Though the numbers are murky, some dangers are clear. The CDC says that professions with high suicide rates may see greater risks because of job-related isolation and demands, stressful work environments, and work-home imbalance, all of which many dentists can relate to. Other factors include financial pressures and access to lethal means, which dentists also may experience.

Warning signs, according to the National Suicide Prevention Lifeline, include:

  • Talking about wanting to die or stating the intent to kill oneself;
  • Looking for a way to kill oneself, such as searching online or buying a gun;
  • Talking about feeling hopeless or having no reason to live;
  • Talking about feeling trapped or in unbearable pain;
  • Talking about being a burden to others;
  • Increasing the use of alcohol or drugs;
  • Acting anxious or agitated, or behaving recklessly;
  • Sleeping too little or too much;
  • Withdrawing or feeling isolated;
  • Showing rage or talking about seeking revenge;
  • Displaying extreme mood swings.

Professionals who see these signs in themselves can take steps to get help, beginning with the National Suicide Prevention Lifeline at (800) 273-TALK (8255). Skilled and trained counselors at the program’s crisis centers are available anytime in both English and Spanish. An online chat option is available as well at

Meanwhile, practices can manage risks by instituting options such as employee assistance programs for access to behavioral health treatment. Wellness education programs also can provide education and training for supervisors and staff to recognize warning signs. Technology is available for online mental health tools and screenings as well.

Additionally, professionals who see warning signs in their colleagues can take action. For example, managers can make their employees aware of the National Suicide Prevention Lifeline or call it themselves. They also can implement the National Action Alliance for Suicide Prevention Workplace Task Force’s Blueprint for Suicide Prevention. Plus, there always is direct contact.

“Ideally, the person would talk to the person they are concerned about and ask them if they are suicidal,” said McIntosh. “If they say yes, they should show caring and compassion and persuade them to get help and help them in getting that support.”

The Three Easiest Ways to Break Through Dentistry’s Stress

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Are you finding yourself a little anxious about everything dental lately? Staff stressing you out? Wondering where all your time has gone? Experiencing relentless physical pain? Feeling so exhausted by the end of the day after running around, micromanaging like crazy?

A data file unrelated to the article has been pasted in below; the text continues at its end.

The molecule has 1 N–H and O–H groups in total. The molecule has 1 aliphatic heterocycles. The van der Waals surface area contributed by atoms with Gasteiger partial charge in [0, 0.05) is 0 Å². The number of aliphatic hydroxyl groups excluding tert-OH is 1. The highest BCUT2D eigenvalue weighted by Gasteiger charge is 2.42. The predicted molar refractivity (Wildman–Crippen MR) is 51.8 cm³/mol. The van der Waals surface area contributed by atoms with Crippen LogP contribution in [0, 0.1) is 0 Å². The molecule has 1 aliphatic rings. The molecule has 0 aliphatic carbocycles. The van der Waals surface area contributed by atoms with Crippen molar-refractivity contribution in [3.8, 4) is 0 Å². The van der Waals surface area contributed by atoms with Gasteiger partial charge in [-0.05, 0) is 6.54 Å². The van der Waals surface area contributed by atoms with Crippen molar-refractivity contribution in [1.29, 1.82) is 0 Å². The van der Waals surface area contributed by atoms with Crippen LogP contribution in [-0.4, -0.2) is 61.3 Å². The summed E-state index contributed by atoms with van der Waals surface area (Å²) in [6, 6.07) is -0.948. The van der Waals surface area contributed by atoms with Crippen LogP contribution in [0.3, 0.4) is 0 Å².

Tired of the daily grind of dentistry and wondering when the books will finally be filled? It’s neverending. That was me. Nine years ago, I bought my first dental clinic and suffered my first panic attack shortly thereafter. This was a blessing in disguise.

I had been so stressed with doing, doing, doing that my body broke down. I was in pain all the time, having Botox in my face for headaches and cortisone injections in my shoulder to continue working.

I realised that it all came down to me. I decided that I wanted to be at the cause, not at the effect, of my life.

So I set out on a mission to transform myself—my mind and body. Amazingly, when I changed, everything changed around me.

Suddenly I was able to cut my dental days from six down to two and still double my profits.  But what that really bought me was my freedom. 

The first step to freedom is conquering your stress. 

How would it feel to be calm and centred in yourself even when there is a tornado in your world? To trust yourself so that no matter what happened, you will always find a way through?

Stress plays havoc on your body and mind by producing cortisol and adrenaline. Your body focuses on cortisol instead of its other systems because it is in survival mode. So, everything else like rest, digestion, and immunity and optimal brain function are put on hold.

You cannot think and operate clearly on chronic stress. But when you can break through the stress, anything is possible. Here are my top three ways to do so.

Remember to Breathe

Imagine you’re working with your assistant. She’s taking out 10 times more composite than needed and keeps overfilling the bond. Now she’s dropping your curing light, and, oops, there goes the suction on the floor again.